Beanery Online Literary Magazine

April 22, 2008

CHEST WADERS (and “Fishmas Eve”)

—written by Bernadette Myers

Locals call it “Fishmas Eve.” You know. That “holiday” celebrated by fishermen in the Ligonier Valley. I adapted a popular Christmas tale, “Twas the Night Before…Fishmas,” when nothing is stirring, not even a snake…when fishermen all travel with no fear…and camp among creatures, stirring, even the bear…The scene through the night is filled with bonfires…Their smoke wafting and scenting the air…In front of tents lining muddy stream banks…Rises a tasty odor of grilled meat hanks…Sleep early, sleep late, all arouse early next morn…for at 8 a. m., the rainbow and brook trout hunt is on… OK, so I’m no poet, but driving along Route 30 along Loyalhanna Creek cars are parked on the roadside for the annual night-before-fishing season ritual that occurred April 12 this year. Below is a post on fishing that first appeared in INTO THE FOOTHILLS 2000, a publication of the former Foothills Writers Group. —Carolyn

Martin stood in the middle of Spring Creek, casting and retrieving the tiny home-tied fly made of pheasant feathers and silk. He sought trout that morning, just at sunrise, and unable to meet any of his usual cronies on the bank, he fished alone.

He was at peace with his solitude; he had wanted to talk to God about some things, some changes he was looking forward to in his life. As he cast the line across the sparkling water and breathed the dewy morning air, his thoughts drifted, and he planned and prayed and promised things to himself.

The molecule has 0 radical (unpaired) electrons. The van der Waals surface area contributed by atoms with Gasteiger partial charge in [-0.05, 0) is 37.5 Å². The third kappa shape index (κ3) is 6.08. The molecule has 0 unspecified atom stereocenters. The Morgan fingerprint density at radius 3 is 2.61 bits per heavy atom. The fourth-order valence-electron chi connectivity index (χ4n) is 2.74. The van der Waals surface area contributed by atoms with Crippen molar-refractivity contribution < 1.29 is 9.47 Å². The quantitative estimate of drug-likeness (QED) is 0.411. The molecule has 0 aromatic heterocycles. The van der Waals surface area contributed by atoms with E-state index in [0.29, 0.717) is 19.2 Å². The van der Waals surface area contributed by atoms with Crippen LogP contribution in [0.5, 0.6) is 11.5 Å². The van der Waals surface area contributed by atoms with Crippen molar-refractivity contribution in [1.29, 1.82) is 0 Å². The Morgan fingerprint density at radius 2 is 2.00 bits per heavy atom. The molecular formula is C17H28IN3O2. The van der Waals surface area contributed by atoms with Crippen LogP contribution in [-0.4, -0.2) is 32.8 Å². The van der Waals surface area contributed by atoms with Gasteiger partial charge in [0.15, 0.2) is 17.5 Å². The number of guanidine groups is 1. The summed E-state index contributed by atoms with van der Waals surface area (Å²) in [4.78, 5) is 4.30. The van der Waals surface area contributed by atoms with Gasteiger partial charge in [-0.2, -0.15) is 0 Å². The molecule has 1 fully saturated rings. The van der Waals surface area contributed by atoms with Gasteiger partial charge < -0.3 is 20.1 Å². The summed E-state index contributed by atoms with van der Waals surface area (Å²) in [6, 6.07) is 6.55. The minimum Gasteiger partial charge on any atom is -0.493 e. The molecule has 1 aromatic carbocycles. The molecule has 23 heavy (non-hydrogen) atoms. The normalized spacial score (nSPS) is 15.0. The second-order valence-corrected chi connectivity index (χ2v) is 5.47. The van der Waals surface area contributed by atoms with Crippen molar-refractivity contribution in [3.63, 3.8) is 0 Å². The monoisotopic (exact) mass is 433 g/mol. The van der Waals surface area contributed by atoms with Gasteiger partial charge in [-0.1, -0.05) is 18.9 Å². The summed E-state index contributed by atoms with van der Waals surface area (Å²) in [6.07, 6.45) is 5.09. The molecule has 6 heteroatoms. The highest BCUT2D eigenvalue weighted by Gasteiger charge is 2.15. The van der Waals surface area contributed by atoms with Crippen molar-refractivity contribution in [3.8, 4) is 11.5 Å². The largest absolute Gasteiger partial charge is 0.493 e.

He moved downstream, his chest waders protecting his red flannel shirt and overalls from the water and his aging bones from the chilly temperatures. Suddenly, a fish took his bait! Martin was filled with fight and excitement. He was just sorry no one was there to see.

The fish was a strong one, one worth reeling in, so he persisted. The struggle led him to ever deepening waters. He felt the tiny trickle of water over the side of his chest waders, but ignored it, favoring the battle with his attention. As in his time of waiting, his time of testing was filled with planning and praying and promising to himself. With his mind elsewhere, he did not realize the water kept trickling steadily into the waders.

The fish was tiring, but he was not. He pursued to even deeper waters, and sensed the battle nearing an end. As he finally pulled the trout close enough to capture it in his net, his elation was clouded by his inability to lift his foot.

Too much water had spilled into the waders, rendering him helpless in the deepest part of Spring Creek. He was sorry there was no one there to see.

He thought of spring in the mountains and how sometimes the water rose and sometimes it receded. So while he waited, he tried to break a hole in the toe of his chest waders on a rock in the bed of Spring Creek. He planned and prayed and promised things to himself.

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To read the first installment of a teenage Holocaust victim’s story, click on THE HOLOCAUST STORY OF A TEENAGE VICTIM (Part 1)

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